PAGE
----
Of the 59 people ill from Salmonella linked to small turtles, almost 40 percent are children younger than five years old.
Although no deaths have been reported, 23 have been hospitalized. Eighteen states have reported the outbreak: 6-10 cases have been confirmed in California, Tennessee, and Pennsylvania; 3-4 in Texas, Georgia, Ohio, and New York; 1-2 in Washington, Nevada, Arizona, Missouri, Illinois, Kentucky, North Carolina, Virginia, Maryland, and Connecticut. This outbreak may not be limited to the states with known illnesses and the true number of sick people is likely higher than the number reported. This is because many people recover without medical care and are not tested for Salmonella. Some people in this outbreak have become ill from turtles that were given to them as gifts.
A federal law bans the sale and distribution of turtles with shells less than 4 inches long as pets because they have caused many illnesses, especially in young children. Despite the ban, these turtles can sometimes be sold illegally online and at stores, flea markets, or roadside stands. They are also sometimes given out as prizes at carnivals or fairs.
Pet turtles, including those with shells longer than 4 inches, are not recommended for children younger than 5, adults aged 65 and older, or people with weakened immune systems. These people are more likely to get a serious illness from germs that turtles can carry.
Only buy turtles with shells longer than 4 inches and buy them from a reputable pet store as they do not sell turtles with shells less than 4 inches long.
Pet turtles of any size can carry Salmonella germs in their droppings even if they look healthy and clean. These germs can easily spread to their bodies, tank water, and anything in the area where they live and roam.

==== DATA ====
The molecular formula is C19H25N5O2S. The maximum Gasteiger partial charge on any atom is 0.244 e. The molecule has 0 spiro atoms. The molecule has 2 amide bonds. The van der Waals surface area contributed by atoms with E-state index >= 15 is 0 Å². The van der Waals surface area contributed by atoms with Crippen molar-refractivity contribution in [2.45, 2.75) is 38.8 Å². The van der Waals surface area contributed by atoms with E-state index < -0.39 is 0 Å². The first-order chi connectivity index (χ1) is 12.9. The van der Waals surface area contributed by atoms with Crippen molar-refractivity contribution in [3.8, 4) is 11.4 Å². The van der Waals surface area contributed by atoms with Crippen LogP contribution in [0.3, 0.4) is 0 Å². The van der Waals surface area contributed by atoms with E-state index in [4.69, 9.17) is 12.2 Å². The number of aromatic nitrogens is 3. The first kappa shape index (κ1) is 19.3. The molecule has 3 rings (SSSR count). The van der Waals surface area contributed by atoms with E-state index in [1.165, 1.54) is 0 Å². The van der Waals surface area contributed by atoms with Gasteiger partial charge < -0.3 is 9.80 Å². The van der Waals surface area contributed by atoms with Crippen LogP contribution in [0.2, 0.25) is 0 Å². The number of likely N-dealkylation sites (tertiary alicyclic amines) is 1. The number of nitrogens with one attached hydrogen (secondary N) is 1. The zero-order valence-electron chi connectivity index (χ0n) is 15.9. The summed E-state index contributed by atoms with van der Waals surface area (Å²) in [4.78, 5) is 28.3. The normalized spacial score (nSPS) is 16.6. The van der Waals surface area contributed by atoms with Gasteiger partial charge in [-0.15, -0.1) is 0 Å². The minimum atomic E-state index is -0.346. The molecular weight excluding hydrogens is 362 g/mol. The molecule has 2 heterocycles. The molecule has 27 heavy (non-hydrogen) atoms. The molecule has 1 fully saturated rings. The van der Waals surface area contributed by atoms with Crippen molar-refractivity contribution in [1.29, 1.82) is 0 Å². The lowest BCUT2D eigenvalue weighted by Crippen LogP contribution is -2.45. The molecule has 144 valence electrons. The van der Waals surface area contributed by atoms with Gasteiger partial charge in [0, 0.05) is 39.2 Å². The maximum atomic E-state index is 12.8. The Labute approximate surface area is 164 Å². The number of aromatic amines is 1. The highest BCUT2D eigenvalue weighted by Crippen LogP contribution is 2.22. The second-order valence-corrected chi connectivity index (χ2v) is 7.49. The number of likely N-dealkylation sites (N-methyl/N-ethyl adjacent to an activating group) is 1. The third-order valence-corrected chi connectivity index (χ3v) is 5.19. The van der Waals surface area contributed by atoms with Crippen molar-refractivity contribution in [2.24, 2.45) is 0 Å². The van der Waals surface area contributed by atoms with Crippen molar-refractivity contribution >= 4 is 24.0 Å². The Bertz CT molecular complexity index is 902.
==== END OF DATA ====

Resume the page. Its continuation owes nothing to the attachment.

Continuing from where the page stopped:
You can get sick from touching a turtle or anything in its environment and then touching your mouth or food with unwashed hands and swallowing Salmonella germs. Always wash hands thoroughly with soap and water right after touching or feeding your turtle and after touching or cleaning the area where it lives and roams. Adults should make sure young children are washing their hands properly.
Don’t kiss or snuggle your turtle, and don’t eat or drink around it. This can spread Salmonella germs to your mouth and make you sick.
Keep your turtle out of your kitchen and other areas where you eat, store, or prepare food.
Use a wash tub and sponge or scrub that are just used for your pet.
You can also use a laundry sink or bathtub, but make sure to remove people’s items from the sink and tub before cleaning pet items. Then thoroughly clean and disinfect the sink or tub immediately after.
Using a kitchen sink may spread germs to your food. If the kitchen sink is the only place you can clean pet items, thoroughly clean and disinfect the sink and the area around the sink immediately after.
Call a healthcare provider right away if you have any of these severe Salmonella symptoms:
• Diarrhea and a fever higher than 102°F
• Diarrhea for more than 3 days that is not improving
• Bloody diarrhea
• So much vomiting that you cannot keep liquids down
• Signs of dehydration, such as:
o Not peeing much
o Dry mouth and throat
o Feeling dizzy when standing up
• Most people infected with Salmonella experience diarrhea, fever, and stomach cramps.
o Symptoms usually start 6 hours to 6 days after swallowing the bacteria.
o Most people recover without treatment after 4 to 7 days.
• Some people—especially children younger than 5 years, adults 65 years and older, and people with weakened immune systems—may experience more severe illnesses that require medical treatment or hospitalization.
If you decide pet turtles are not the right fit for your family:
• Don’t release your turtle outside
o Call your local reptile rescue, animal shelter, or pet store about options for safely finding a new home for your turtle.
o Releasing pets into the wild can disrupt wildlife and may be prohibited by law in certain states.